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Regional Integration for Africa’s Structural Transformation


Africa needs accelerated growth and “structural transformation” in order to take the bulk of its population out of poverty.

Critical to the attainment of this structural transformation is without a doubt the regional integration of the continent’s weak, small and disparate economies. Regional integration, it is clear, is indispensible to building the economies of scale and achieving the international competitiveness necessary for Africa’s structural transformation. Indeed, regional integration has been part of the Bank’s mandate since its creation in 1963.

Over the years, however, the Bank has also learned that it is by no means easy to achieve. Political pledges to integration by African leaders have not always been translated into action. Poor infrastructure has been another critical barrier to progress. Africa’s road densities, for instance, are the lowest in the world. Regional road and rail networks are too often in a poor state, creating major hurdles in the transportation of goods and people, stifling regional trade, economic growth, and the global competitiveness necessary for Africa’s structural transformation.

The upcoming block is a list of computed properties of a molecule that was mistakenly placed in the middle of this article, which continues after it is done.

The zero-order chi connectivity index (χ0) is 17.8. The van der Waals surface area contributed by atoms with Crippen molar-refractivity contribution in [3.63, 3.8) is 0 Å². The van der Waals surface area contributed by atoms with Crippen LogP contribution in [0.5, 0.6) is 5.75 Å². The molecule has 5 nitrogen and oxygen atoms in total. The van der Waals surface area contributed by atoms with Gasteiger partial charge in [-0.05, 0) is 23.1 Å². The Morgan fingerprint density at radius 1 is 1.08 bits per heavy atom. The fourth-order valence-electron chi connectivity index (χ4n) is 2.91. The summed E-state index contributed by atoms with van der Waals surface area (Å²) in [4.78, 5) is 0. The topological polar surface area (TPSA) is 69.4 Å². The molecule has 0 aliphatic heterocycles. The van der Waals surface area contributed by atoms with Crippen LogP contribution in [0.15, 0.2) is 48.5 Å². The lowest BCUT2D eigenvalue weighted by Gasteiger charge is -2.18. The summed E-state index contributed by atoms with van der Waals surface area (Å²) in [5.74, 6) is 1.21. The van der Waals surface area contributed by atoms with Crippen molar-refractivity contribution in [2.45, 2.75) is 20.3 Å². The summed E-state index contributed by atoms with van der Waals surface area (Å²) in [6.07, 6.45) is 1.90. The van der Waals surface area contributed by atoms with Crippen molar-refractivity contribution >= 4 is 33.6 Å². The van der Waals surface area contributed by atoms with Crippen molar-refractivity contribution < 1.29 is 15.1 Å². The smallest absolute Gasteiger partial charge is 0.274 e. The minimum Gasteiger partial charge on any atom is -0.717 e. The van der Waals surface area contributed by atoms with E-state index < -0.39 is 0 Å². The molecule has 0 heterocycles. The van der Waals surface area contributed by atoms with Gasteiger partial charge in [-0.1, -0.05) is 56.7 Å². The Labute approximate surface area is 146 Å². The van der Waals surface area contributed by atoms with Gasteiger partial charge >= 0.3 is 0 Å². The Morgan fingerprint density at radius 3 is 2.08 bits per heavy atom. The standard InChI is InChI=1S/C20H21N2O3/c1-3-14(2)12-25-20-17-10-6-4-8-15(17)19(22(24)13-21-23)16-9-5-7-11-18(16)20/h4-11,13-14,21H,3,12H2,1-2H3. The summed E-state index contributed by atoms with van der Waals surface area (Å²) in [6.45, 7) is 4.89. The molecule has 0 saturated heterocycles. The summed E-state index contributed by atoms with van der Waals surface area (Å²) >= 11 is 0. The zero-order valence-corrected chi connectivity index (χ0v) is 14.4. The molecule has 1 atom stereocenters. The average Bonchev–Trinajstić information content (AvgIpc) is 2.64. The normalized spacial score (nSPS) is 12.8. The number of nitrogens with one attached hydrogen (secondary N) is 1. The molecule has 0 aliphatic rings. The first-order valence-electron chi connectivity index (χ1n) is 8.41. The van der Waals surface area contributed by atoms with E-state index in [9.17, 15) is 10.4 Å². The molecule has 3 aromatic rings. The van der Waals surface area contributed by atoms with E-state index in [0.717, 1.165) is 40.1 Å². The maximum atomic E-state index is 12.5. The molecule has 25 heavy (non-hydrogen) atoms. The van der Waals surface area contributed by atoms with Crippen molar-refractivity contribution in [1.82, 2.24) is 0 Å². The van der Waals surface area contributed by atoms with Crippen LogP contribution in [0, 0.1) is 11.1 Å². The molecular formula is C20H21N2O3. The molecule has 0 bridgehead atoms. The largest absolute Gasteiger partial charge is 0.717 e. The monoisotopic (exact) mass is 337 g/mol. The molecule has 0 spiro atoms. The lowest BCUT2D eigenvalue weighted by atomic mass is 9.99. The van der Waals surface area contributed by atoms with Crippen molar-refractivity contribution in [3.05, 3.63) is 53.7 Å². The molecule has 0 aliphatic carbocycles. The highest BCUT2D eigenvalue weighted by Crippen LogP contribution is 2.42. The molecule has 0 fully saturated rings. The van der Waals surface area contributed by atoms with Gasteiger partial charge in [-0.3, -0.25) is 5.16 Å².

Yet the AfDB remains determined to help ensure the success of Africa’s regional integration and serve as its “motor”. “Regional economic integration is essential for Africa to realize its full growth potential, to participate in the global economy and to share the benefits of an increasingly connected global marketplace. Having 54 individual countries, often without the physical and economic machinery to act in tandem, seriously limits this possibility,” the Bank says in its Strategy for 2013–2022 titled “At the Center of Africa’s Transformation”.